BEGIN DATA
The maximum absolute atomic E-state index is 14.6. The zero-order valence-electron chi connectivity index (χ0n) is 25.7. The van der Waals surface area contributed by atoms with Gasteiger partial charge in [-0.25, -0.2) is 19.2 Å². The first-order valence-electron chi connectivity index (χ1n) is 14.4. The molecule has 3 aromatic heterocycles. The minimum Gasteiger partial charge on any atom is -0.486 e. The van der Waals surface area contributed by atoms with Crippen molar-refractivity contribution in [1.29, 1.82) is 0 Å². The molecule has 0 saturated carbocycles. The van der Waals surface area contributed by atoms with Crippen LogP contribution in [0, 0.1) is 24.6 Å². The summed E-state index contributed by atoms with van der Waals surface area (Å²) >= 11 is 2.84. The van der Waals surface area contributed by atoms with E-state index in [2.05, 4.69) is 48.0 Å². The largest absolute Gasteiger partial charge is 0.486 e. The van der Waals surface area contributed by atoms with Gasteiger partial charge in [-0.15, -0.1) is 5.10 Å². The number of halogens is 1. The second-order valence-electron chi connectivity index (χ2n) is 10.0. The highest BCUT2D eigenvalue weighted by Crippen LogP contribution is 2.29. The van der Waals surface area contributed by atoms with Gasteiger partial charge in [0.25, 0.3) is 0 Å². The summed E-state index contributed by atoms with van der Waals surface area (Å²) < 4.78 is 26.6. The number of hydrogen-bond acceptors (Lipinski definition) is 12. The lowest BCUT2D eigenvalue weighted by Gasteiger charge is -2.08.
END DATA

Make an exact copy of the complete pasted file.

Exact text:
The maximum absolute atomic E-state index is 14.6. The zero-order valence-electron chi connectivity index (χ0n) is 25.7. The van der Waals surface area contributed by atoms with Gasteiger partial charge in [-0.25, -0.2) is 19.2 Å². The first-order valence-electron chi connectivity index (χ1n) is 14.4. The molecule has 3 aromatic heterocycles. The minimum Gasteiger partial charge on any atom is -0.486 e. The van der Waals surface area contributed by atoms with Crippen molar-refractivity contribution in [1.29, 1.82) is 0 Å². The molecule has 0 saturated carbocycles. The van der Waals surface area contributed by atoms with Crippen LogP contribution in [0, 0.1) is 24.6 Å². The summed E-state index contributed by atoms with van der Waals surface area (Å²) >= 11 is 2.84. The van der Waals surface area contributed by atoms with E-state index in [2.05, 4.69) is 48.0 Å². The largest absolute Gasteiger partial charge is 0.486 e. The van der Waals surface area contributed by atoms with Gasteiger partial charge in [-0.15, -0.1) is 5.10 Å². The number of halogens is 1. The second-order valence-electron chi connectivity index (χ2n) is 10.0. The highest BCUT2D eigenvalue weighted by Crippen LogP contribution is 2.29. The van der Waals surface area contributed by atoms with Gasteiger partial charge in [0.25, 0.3) is 0 Å². The summed E-state index contributed by atoms with van der Waals surface area (Å²) < 4.78 is 26.6. The number of hydrogen-bond acceptors (Lipinski definition) is 12. The lowest BCUT2D eigenvalue weighted by Gasteiger charge is -2.08.